CA Aashish Ramchand
INTEREST ON BORROWED CAPITAL [SEC. 24 (b)] – Interest on borrowed capital [of current year and per-construction period] deductible subject to a maximum ceiling given below –
> Maximum ceiling if capital is borrowed on or after April 1, 1999 – If the following three conditions are satisfied, interest on borrowed capital is deductible up to Rs. 2,00,000 –
|Condition 1||Capital is borrowed on or after April 1, 1999 for acquiring or constructing a property.|
|Condition 2||The acquisition or construction should be completed within 5 years (3 years upto A.Y 2016-17) from the end of financial year in which the capital was borrowed.|
|Condition 3||The person extending the loan certifies that such interest is payable in respect of the amount advanced for acquisition or construction of the house or as re-finance of the principal amount outstanding under an earlier loan taken for such acquisition or construction.|
The following points should be noted –
1. If capital is borrowed for any other purpose (e.g., if capital is borrowed for reconstruction, repairs or renewals of a house property), then the maximum amount of deduction on account of interest is Rs. 30,000 (and not Rs. 2,00,000).
2. There is no stipulation regarding the date of commencement of construction. Consequently, the construction of the residential unit could have commenced before April 1, 1999 but, if the aforesaid three conditions are satisfied, the higher deduction of Rs. 2,00,000 would be available.
3. There is no stipulation regarding the construction/acquisition of the residential unit being entirely financed by the loan taken on or after April 1, 1999. It may be so in part. However, the higher deduction of Rs. 2,00,000 towards interest can be claimed only in relation to that part of the loan which has been taken and utilized for construction/acquisition after April 1, 1999.The loan taken prior to April 1, 1999 will carry deduction of interest up to Rs. 30,000 only.
> Maximum ceiling in any other case – If the above three conditions are not satisfied, then interest on borrowed capital is deductible up to a maximum of Rs. 30,000. In other words, in the following two cases, interest on borrowed capital is deductible up to Rs. 30,000 –
|Case 1||If capital is borrowed before April 1, 1999 for purchase, construction, reconstruction, repairs or renewals of a house property.|
|Case 2||If capital is borrowed on or after April 1, 1999 for reconstruction, repairs or renewals of a house property.|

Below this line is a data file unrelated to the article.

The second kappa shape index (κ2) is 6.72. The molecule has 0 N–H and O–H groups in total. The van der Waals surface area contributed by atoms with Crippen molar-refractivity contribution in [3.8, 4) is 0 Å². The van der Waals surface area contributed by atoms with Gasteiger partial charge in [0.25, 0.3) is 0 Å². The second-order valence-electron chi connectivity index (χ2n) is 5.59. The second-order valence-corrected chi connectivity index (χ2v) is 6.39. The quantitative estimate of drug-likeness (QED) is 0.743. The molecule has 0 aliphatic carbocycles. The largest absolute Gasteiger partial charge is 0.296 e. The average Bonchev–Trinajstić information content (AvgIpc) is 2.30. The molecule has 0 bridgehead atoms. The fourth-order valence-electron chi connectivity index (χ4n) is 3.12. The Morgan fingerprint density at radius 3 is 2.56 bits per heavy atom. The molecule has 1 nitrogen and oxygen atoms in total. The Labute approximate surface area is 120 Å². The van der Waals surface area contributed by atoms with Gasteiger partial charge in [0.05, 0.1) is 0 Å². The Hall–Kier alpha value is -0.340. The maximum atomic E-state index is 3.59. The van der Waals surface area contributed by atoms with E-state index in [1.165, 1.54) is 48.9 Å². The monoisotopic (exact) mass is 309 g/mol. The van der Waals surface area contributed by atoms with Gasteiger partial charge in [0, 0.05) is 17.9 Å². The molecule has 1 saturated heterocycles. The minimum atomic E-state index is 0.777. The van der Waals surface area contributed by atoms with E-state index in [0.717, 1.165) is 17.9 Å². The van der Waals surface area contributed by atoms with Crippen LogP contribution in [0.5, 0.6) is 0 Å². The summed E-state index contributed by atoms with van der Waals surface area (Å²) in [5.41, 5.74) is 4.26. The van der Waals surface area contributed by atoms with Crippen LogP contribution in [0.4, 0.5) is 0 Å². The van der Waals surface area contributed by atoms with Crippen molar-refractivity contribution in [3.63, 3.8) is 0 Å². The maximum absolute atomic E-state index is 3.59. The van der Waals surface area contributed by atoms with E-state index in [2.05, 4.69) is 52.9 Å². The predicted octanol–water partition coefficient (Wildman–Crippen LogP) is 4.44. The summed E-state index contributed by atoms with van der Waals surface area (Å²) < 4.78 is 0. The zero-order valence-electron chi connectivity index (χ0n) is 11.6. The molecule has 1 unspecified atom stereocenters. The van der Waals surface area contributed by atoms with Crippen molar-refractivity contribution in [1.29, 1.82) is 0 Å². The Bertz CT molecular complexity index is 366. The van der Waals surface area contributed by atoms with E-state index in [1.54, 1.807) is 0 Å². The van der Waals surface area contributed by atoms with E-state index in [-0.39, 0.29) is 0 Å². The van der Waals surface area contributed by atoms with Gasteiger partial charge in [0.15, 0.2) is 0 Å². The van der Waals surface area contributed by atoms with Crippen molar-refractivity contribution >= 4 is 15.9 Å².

Let’s assume Mr. Stuart owns a house property and it is used by him throughout the previous year 2018-19 for his (and his family members) residence. He pays interest of Rs. 5,00,000 on borrowed capital. The loan for the construction of house property was taken as on 01.01.2018.
In this case the value of the property would be taken as NIL as it is a self occupied property. Interest paid on home loan would be deductible subject to the maximum allowable limit of Rs. 2,00,000 per annum. Hence loss under the head “Income from House Property” would be Rs. (2,00,000).
Please note with effect from financial year 2017-18 Govt has restricted the limit of set off of loss from house property against other heads of Income to Rs. 2 Lakh. Till financial year 2016-17 there was no restriction and assessee was allowed to set-off any loss from house property against other heads of Income. Please note the restriction is placed on set-off of losses and not on the amount of home loan interest that can be claimed as a deduction under Section 24 for a rented house property, the losses which could arise on account of such interest repayment can be set off only to the extent of Rs 2 lakhs. Such loss in excess of Rs. 2 Lakh can be carried forward for upto 8 Assessment Years succeeding the year of loss and can be set off against Income under the head House Property.
Interest paid on capital borrowed for a let out property or a deemed let out property is completely allowable not subject to any limit. Which means the interest paid or accrued in the previous year would be completely allowed to the assessee as a deduction under section 24 (b) of the Income Tax Act.
(Author is CA by profession & Co-Founder of Make My Returns (www.makemyreturns.com) & can be reached at firstname.lastname@example.org)
(Republished With Amendments)
Do you think CBDT should extend Tax Audit Report and relevant ITR Due Date? Please Comment, Vote, Retweet and Like.— Tax Guru (@taxguru_in) September 18, 2018